Thursday, October 29, 2009

Silent Hill


Reading Octopunk's review, I guessed that this thing with the nurses was going to be my favorite part of this movie. I was totally right -- turns out the women in these nurse costumes are all professional dancers. You can tell because of how they manage to make monstrous lurching look graceful, and also how even with their faces all mutilated and gross, you still want to reach out and do some pawing.

This isn't the only time Rose (Radha Mitchell) finds herself chased by a lurching mob -- in fact, it happens every time a threat appears. Radha just hauls ass. She never stops to fight back. I'm not saying I'd have behaved any differently -- in fact, I think if I saw an army of these guys coming my way...

I'd just freeze and wet my pants. I bring it up only because I've never played the video game Silent Hill, so this movie makes me wonder if the game itself is all about Rose running like hell.

Another curious thing about that scene of the lurching nurses -- it's the only mob storm in the movie which does not feature CGI. I don't think it's a coincidence that it's also the best of these mob scenes.

This is tepid criticism though -- CGI exists to bring impossible scenes to life, and I found the digital hitching of the computer characters in Silent Hill only momentarily distracting. My attention instead was drawn to the beautifully realized setting. Octo called it a "twilight world" that Rose and others are trapped in. As a matter of plot-fact, it occupies a space in the real world, but somehow out of phase with actual reality -- sort of like a world that has already been partially chewed by the Langoliers and then forgotten.

What sticks out about this setting is that it isn't a two-bit mining village. It's a full on town -- banks, jewelry stores, pharmacies, clothing stores. The cars are old, but there are a lot of them and they're not junkers. There was life here in some other time, or in a different "here" -- so the town is as much a ghost as any of the inhumans slinking around it.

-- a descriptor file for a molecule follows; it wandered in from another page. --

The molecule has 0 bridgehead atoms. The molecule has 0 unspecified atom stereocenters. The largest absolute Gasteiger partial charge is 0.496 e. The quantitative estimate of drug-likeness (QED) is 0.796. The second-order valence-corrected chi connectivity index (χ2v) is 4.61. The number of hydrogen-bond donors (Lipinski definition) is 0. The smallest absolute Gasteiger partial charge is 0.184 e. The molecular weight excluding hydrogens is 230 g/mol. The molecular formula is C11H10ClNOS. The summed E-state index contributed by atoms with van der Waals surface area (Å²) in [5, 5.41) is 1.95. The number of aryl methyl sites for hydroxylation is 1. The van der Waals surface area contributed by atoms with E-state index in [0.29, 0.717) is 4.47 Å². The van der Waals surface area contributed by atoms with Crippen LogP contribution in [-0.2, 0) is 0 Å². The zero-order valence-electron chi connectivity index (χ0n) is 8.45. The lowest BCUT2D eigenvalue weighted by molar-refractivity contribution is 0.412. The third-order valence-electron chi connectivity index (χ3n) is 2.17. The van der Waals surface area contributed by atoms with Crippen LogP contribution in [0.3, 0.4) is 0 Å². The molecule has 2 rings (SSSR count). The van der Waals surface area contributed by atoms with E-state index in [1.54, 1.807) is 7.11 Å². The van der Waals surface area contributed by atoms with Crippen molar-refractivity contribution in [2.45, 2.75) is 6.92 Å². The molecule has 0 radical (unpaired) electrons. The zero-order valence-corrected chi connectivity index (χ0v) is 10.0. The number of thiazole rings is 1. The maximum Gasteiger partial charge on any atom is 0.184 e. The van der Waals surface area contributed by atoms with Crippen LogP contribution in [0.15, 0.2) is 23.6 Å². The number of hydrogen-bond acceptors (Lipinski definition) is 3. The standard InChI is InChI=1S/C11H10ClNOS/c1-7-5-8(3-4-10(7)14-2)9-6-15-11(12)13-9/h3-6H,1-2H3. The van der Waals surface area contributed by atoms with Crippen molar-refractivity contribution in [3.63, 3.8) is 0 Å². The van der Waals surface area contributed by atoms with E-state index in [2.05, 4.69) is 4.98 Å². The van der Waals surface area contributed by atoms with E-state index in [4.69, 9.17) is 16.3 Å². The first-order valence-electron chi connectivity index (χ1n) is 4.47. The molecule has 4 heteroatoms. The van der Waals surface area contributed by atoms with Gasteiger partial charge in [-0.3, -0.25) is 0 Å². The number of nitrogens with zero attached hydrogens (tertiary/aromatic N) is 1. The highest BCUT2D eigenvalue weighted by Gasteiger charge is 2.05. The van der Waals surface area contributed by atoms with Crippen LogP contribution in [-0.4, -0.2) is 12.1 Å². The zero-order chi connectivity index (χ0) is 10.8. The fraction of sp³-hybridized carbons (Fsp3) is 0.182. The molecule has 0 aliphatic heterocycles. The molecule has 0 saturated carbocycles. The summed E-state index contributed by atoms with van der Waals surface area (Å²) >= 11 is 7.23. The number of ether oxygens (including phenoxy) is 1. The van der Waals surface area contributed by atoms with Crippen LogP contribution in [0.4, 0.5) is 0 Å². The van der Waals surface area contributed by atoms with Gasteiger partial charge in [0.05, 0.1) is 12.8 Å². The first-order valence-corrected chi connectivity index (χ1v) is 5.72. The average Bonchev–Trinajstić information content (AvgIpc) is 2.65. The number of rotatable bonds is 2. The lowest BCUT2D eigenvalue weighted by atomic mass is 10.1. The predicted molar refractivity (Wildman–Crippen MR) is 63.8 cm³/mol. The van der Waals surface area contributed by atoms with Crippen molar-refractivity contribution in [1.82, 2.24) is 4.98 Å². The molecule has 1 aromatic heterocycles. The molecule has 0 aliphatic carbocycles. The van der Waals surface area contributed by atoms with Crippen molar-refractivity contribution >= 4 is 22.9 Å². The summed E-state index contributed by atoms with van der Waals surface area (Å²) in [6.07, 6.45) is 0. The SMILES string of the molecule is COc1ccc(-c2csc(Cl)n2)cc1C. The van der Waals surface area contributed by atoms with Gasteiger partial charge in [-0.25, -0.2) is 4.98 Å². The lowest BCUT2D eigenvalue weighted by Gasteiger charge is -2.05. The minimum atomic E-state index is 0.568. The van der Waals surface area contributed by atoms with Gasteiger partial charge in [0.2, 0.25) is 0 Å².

It's hard to give the movie credit for a setting constructed by the video game makers though. And it's hard to forgive the movie for breaking its own flow so badly in the middle of Act III. At what should be a climactic moment, the movie goes on pause, so to speak, and begins to write Cliffs Notes to itself. It never gets back on track after it unpauses, and the story rolls to a stop with a ton of unanswered questions that I didn't much feel like asking.

Lastly though, this lady gets her skin ripped off in one piece, and that totally rules.


JPX said...

I struggle with my feelings about Silent Hill. It's a beautiful looking, eerie movie with some unsettling horrific scenes, yet I recall being completely unsatisfied by time the end credits rolled. I don't generally enjoy fever dream stories that don't have a cohesive resolution, which is why I haven't been able to get through David Lynch's recent efforts. I'm a very simple man, what can I say. Excellent review!

Trevor (Tami's friend) said...

Same sentiments here - a lot of good visuals, and good setup for the story, but it gets too enamored with itself towards the end. I've seen this twice, and I'm generally displeased, and yet, I can't quite articulate why.

Octopunk said...

Tritto on that. I guess my review from three years ago covers it, but this is basically on its way to perfection and a couple of its wheels fall off.

I can't believe 50 admitted to wanting to paw at the hideous death nurses! I'm not shocked that he's a big perv, just that he said so.

Catfreeek said...

I played the Silent Hill games and what I did like about the film was I felt that it carried over the mood, the creatures and the unsettling feeling from the game without me actually having to fight shit (I hate the fighting part) but it did leave a big, what the... at the end.

Catfreeek said...

nice review btw :)